Igarashi：The manufacturer said that the mission was how to respond to the designer, and the idea of a silicon mold was being developed just at that time. Another unique feature of this design is the uneven surface. When tin is made into a product, it takes a lot of time and effort to polish the surface to a shiny finish. The time and effort required is also reflected in the cost. I liked the texture of the slightly uneven surface, called nashiji, so for this vase, I dared not to polish it, but thought that the grooves on the surface could be used to digest the joints of the mold in the design.
―Listening to you, I get the sense that you make great use of your clients’ strengths and skills. Do you sometimes give priority to design rather than to the time and effort of the craftsman?
Igarashi：After conducting research, we will create a design draft and consult with the client on areas that are not clear. However, since there will be uncertainties in the technical aspects of the design until the final design is finalized, we will finalize the design once we have a rough understanding of the client’s characteristics. We look at the finished design together and discuss any problems that may arise during the actual creation process.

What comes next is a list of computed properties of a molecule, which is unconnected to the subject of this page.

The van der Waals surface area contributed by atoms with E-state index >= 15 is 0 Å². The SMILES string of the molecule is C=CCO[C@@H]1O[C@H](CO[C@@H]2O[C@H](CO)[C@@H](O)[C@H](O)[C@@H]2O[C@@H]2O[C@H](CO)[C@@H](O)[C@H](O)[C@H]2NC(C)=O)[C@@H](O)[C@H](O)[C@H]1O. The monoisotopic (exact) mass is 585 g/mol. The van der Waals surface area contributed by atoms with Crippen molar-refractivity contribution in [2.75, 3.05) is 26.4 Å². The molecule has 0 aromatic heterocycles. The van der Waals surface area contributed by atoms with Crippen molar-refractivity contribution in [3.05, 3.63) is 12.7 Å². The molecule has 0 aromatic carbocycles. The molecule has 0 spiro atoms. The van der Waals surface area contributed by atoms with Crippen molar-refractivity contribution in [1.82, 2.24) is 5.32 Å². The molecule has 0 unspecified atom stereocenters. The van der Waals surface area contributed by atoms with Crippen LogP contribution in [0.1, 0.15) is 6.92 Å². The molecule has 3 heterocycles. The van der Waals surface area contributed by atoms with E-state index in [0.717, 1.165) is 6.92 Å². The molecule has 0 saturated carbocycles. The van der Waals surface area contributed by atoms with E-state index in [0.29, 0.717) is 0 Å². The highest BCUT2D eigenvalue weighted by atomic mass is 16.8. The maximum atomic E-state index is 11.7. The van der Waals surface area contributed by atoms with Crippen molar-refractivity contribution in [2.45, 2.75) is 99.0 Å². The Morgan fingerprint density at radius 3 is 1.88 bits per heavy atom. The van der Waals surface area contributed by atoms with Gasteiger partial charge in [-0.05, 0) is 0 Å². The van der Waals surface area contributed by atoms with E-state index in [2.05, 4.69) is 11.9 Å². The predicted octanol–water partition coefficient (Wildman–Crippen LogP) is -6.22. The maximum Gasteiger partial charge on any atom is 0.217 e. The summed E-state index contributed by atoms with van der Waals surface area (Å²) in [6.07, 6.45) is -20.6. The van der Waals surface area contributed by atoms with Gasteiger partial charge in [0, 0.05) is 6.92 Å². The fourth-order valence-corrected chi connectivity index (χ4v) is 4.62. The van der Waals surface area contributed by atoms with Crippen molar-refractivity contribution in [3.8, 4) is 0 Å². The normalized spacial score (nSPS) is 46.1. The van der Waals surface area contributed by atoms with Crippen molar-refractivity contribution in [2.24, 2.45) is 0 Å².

―How long does it take to make one product?
Igarashi：It depends on how many prototypes are made. Also, both furniture design and product design often have an exhibition scheduled in advance, so the overall schedule is often fixed. In such cases, the product is made after 1~2 prototypes.
―I got the impression that rather than imposing unreasonable challenges, they were gradually guiding and stepping up their efforts through discussions with manufacturers, resulting in technological innovations by the manufacturers.
Igarashi：You could say that in the first project. However, after two or three times of collaboration, we may jump to the next time and say, “Let’s try something more challenging”. In any case, it is impossible to know how good we are at each other’s work just once, so we hope to work with each other more than once.